All types of energy use results in environmental costs. Our transportation, food production, manufacturing, governments, recreation and household management all consume energy.
At the same time, our major energy supplies (oil, coal and gas) are finite. They are not renewable, yet we burn through these fuels as if there were no tomorrow. The energy supplies which are renewable (solar, wind, thermal) are not being used as widely or thoughtfully as they should be. Given these facts, we need to reduce our energy consumption and environmental damage to the extent we can, and come into balance with natural energy recovery and production processes. We need to develop truly sustainable energy consumption practices, or our children and grandchildren will suffer.
With 8-9% rate of economic growth in recent years, India?s energy needs are growing at a faster pace. Since the major share of commercial energy needs to be met through imports as demand is outstripping the indigenous supply, energy security is becoming a major area of concern for India. Total primary energy demand in India is projected to increase from 537 Mtoe in 2005, to 770 Mtoe in 2015 and to 1300 Mtoe in 2030. This way, by 2030, India will be the third-largest energy consumer in world after China and the US. Coal remains the dominant fuel in India?s energy mix. Its share will increase from 39% in 2005 to 48% in 2030.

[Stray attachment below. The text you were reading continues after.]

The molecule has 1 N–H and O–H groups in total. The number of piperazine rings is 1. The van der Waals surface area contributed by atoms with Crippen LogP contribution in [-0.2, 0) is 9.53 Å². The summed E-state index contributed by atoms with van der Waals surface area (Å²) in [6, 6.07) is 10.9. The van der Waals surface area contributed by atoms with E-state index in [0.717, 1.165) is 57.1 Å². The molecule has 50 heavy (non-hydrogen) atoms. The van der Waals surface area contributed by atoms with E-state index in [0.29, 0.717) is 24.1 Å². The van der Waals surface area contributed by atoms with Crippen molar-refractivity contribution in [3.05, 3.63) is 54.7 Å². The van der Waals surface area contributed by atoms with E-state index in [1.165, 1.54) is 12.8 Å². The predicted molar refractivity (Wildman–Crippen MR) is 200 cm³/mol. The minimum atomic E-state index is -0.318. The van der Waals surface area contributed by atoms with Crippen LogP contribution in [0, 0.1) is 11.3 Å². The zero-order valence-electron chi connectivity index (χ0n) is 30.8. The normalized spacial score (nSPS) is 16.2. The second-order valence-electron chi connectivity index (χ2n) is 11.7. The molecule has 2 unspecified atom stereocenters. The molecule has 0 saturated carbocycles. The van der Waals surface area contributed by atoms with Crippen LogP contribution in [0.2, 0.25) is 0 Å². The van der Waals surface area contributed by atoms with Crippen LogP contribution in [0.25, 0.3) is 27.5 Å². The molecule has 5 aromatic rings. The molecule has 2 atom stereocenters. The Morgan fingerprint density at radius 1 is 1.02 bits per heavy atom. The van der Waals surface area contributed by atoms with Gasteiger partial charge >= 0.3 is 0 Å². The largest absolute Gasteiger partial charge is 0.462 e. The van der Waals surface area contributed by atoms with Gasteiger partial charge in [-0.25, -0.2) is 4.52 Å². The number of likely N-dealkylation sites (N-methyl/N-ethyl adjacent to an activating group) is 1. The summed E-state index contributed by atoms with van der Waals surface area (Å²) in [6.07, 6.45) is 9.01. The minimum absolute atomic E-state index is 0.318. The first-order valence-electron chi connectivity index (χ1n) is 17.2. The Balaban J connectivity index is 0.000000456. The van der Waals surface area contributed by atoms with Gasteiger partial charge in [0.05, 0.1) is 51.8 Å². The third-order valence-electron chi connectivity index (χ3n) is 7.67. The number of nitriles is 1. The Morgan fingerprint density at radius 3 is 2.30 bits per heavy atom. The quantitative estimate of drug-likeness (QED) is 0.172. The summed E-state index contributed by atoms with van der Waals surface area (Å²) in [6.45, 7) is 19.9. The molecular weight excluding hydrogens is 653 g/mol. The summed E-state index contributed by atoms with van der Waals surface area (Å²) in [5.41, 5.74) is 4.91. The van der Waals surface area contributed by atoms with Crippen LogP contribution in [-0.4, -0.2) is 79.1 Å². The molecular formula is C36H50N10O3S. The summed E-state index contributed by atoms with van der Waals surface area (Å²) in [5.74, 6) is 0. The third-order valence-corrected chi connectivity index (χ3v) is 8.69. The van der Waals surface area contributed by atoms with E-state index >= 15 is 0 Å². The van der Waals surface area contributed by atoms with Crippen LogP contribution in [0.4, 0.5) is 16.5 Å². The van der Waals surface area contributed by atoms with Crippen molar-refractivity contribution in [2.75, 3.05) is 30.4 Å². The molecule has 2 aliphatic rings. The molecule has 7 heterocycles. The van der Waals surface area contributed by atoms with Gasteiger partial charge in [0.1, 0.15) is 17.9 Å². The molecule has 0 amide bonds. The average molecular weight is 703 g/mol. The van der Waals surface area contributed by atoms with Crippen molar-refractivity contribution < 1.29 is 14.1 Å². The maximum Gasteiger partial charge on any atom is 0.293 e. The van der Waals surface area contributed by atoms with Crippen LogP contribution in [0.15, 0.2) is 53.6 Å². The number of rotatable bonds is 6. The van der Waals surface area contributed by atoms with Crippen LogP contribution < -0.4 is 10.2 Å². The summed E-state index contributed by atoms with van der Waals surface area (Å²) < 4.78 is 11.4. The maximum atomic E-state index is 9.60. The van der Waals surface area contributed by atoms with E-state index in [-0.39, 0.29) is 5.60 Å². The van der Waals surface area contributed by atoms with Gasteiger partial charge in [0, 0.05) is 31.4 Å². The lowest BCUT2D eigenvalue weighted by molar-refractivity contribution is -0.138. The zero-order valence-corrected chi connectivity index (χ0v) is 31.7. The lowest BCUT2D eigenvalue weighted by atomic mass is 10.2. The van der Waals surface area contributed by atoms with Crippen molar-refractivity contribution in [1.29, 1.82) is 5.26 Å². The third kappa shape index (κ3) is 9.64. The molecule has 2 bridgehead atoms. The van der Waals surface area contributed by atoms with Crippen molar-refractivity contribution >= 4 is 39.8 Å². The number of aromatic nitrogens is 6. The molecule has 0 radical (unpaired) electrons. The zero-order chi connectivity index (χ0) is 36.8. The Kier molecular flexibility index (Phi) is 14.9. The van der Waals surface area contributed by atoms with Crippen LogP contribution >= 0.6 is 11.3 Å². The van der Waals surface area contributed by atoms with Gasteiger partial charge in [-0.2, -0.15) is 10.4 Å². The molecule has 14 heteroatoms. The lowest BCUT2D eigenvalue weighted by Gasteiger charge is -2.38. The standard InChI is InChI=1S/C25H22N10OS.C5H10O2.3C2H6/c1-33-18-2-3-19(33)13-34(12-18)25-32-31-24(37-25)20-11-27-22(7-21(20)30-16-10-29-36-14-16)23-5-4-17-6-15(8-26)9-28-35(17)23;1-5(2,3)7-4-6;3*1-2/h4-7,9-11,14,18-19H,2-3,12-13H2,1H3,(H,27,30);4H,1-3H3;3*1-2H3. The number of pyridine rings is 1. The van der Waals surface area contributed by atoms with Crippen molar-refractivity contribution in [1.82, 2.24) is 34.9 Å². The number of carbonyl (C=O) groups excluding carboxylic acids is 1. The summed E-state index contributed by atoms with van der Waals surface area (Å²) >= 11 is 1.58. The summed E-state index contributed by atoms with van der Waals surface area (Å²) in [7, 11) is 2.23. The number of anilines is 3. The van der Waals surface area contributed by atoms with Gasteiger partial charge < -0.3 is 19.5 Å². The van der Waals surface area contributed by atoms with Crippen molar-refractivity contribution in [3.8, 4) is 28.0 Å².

Demand for oil, mostly for transport, will increase by two-and-a-half times. Natural gas is the fastest growing of the fossil fuels, more than tripling by 2030. India will need to invest $1.25 trillion in energy infrastructure in the period 2006-30. More than three-quarters of this investment will be in power infrastructure. The reference scenario implies a need for India to invest $233 billion in oil and gas sectors.
Despite discovery of new sources of unconventional energy and due to existing inadequacies in supply of other forms of commercial energy relative to demand, petroleum remains the primary energy source in India and a preferred swing fuel. Its consumption has been increasing at a very steep rate from 3.5 MMT in 1950-51, to 84.3 MMT in 1997-98 and projected to reach 130 MMT in 2001-02 and 175 MMT in 2006-07.
Out of the known Indian reserves of 660 MMT of crude oil and 648 billion cubic metres of natural gas, only a part may be technically and economically feasible to exploit. This fact, coupled with the current and expected consumption rates, implies that these reserves may not last even 10 years.
As per the existing scenario, the industrial sector consumes 50% of the total commercial energy. The energy- intensive industries include iron & steel, fertiliser, textiles, cement, pulp & paper, aluminium, glass, sugar, ferrous foundries and refineries. In the steel sector alone, comparison of energy intensity per tonne of crude steel between developed countries (5-6 Gcal) and India (8-15 Gcal) is a glaring example of the potential of reducing energy intensity.